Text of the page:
Fīrūzābād is located 96 km south of Shiraz and 3 km from the ancient site of Gor. The history of this city dates back to the Achaemenid period, but the peak of its fame and its surviving works were related to the Sassanid era . The city of Firuzabad is mentioned in the ancient history of Iran with the names of Gōr , Jōr , and Ardashir kharraw. This city has a population of about 65,000 people.
The palace of Ardashir, Firuzabad, Iran
Firuzabad Ancient City – Overview
The modern city of Firuzabad was built on top of the remains of the ancient city of Gōr. According to history, Gōr goes way back to the time of the Achaemenid Empire. It met its end when Alexander the Great came along. Later on, Ardashir I, also known as Ardashir Babakan, founded the Sasanian Empire (224-651 AD), and gave Gōr a new lease on life, but it got sacked during the Arab Muslim invasion in the 7th century. The Buyids, led by king Azod Al-Dawla, tried to revive it, but it eventually faded away during the 19th century when the Qajar dynasty took over. A nearby new town also called Firuzabad took its place.
Firozabad is a place where you’ll find a mix of people with different ethnic backgrounds. Majority of the locals in Firuzabad are native Persian speakers, and they have a dialect that’s pretty close to Tajik. You’ll also come across a bunch of folks from various tribes who speak Lori, or Qashqai Turkish dialect who have settled here more recently. The occupation of most people in this city is agriculture.
Because of its strategic location along the route to the Persian Gulf and the southern ports of Iran, Firuzabad experienced an economic boom. As a result, numerous recreational and commercial projects are currently in progress in the city.
Circular City of Gor
The old city had a unique design. It was perfectly circular, measuring 1,950 meters in diameter. Inside, it was divided into twenty sections using a precise geometric layout of twenty straight streets radiating from the center, along with several rings of streets. The city was well protected by a sturdy main wall made of compacted clay, a wide 35-meter ditch, and an outer wall. Inside the city, there was another wall that marked off the central circular area, likely where important government buildings were located.
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History of Firuzabad
The foundation of the city is often credited to Ardashir I in most historical records. It’s pretty clear that associating its foundation with King Piruz Sassanid is more of a guess, based on its later name, Piruz Abad.
Although some accounts might suggest that the town was established after Ardashir’s victory over Ardavan IV (also known as ARTABANUS IV), the evidence from archaeology and architectural history tells a different story. It confirms the accuracy of Ṭabarī‘s account, which places the city’s founding before the decisive battle, during Ardašīr’s quest for power.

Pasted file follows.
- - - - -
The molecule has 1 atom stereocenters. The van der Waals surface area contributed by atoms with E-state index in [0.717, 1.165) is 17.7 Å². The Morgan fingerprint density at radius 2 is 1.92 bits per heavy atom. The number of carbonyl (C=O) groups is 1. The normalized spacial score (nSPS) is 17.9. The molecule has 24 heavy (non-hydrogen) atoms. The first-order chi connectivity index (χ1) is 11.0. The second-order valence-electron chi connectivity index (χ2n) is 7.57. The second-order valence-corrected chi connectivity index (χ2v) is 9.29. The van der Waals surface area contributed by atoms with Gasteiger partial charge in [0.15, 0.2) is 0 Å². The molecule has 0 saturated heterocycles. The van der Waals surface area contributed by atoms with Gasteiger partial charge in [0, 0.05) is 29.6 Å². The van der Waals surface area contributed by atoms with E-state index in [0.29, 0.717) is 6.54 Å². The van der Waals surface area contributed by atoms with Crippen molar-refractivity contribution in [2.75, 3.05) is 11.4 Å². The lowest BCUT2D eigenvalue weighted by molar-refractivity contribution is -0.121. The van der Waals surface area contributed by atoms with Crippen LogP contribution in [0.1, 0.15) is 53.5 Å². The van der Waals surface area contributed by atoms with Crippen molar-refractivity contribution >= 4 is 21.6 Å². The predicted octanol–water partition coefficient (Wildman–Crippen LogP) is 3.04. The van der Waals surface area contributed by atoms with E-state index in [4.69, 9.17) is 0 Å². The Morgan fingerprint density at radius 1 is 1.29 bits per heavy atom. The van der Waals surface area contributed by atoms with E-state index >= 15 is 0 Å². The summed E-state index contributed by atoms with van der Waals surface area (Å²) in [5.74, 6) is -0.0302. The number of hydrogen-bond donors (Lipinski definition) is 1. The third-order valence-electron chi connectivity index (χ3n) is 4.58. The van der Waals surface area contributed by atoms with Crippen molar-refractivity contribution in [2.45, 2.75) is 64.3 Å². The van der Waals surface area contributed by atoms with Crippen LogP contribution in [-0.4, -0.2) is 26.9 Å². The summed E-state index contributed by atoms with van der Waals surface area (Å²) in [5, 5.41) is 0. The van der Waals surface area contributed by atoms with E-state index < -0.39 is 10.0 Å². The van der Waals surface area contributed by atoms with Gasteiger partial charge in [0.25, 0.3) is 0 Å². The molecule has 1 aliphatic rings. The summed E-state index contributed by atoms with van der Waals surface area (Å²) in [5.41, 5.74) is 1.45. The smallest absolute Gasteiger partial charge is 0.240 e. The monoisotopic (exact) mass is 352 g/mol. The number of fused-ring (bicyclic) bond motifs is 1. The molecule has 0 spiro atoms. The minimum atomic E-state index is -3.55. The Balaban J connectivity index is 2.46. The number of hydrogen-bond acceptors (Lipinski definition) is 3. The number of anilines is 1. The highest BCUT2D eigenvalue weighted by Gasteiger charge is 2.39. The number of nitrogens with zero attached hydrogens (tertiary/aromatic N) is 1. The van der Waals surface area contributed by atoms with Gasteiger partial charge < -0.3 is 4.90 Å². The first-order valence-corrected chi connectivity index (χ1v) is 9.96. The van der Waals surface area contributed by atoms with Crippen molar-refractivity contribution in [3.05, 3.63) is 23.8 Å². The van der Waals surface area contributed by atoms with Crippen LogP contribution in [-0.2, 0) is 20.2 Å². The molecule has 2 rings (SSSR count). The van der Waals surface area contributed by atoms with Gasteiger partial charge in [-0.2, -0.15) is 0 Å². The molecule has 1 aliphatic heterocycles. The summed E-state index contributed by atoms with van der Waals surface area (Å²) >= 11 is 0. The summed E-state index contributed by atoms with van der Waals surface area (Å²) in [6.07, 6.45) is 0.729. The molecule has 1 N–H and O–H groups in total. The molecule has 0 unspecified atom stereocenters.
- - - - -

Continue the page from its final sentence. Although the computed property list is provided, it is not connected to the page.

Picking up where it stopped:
The plain of Firuzabad has been inhabited since prehistoric eras. There’s this significant Chalcolithic site down in the south known as Toll-e Rigi. The place is surrounded by the steep Zagros mountains, and there are only a few access roads that lead in, making it easy to defend. It’s the spot that Ardashir I chose as his main stronghold when he rebelled against the last Parthian King. His construction projects in the area left a lasting mark, showcasing early Sasanian architectural planning. He even founded a city here, which he called Ardashir-Khwarrah, meaning “Glory of Ardashir.” This move was a big challenge to Parthian royal authority and eventually led to a showdown with Artabanus in 224 C.E.
After the introduction of Islam in Iran, one of Firuzabad’s notable heydays can be linked to the rule of the Buyid Dynasty (934-1062 AD) They set up their power center in Shiraz, and during this time, Firuzabad flourished with the establishment of a mosque, a hospital, and even a library.
However, by the 12th century, the old Firuzabad was deserted. In the following eras, a village named Koushk sprang up outside the city, which eventually grew into the present-day city of Firuzabad. Within this area, you’d find Haj Emad al-Molk’s mansion, a small castle, and a bustling market, all of which played significant roles in the village’s life until the Qajar period.
Also Read: Sassanid Archaeological Landscape of Fars
What to see at Firuzabad?
Walking alongside these walls, you can’t help but feel like a time traveler. The ancient stones whisper stories of battles and triumphs, of kings and commoners. It’s a journey that offers an unparalleled connection to the past.
Qal’eh Dokhtar: The Maiden Castle
One of the most iconic landmarks near the ancient city of Firuzabad is the Qal’eh Dokhtar, which translates to the “Maiden Castle.” Perched on a hill, this fortress provides a breathtaking panoramic view of the city. The mere sight of this architectural marvel will leave you awe-struck.
Qal’eh Dokhtar, which was evidently Ardashir’s initial dwelling and stronghold, was constructed simultaneously with the circular city of Ardashir Kharraw. It’s a grand palace within a substantial fortification, perched on a mountain plateau overlooking a bend of the Tang-āb river, strategically guarding the primary entry to the plain.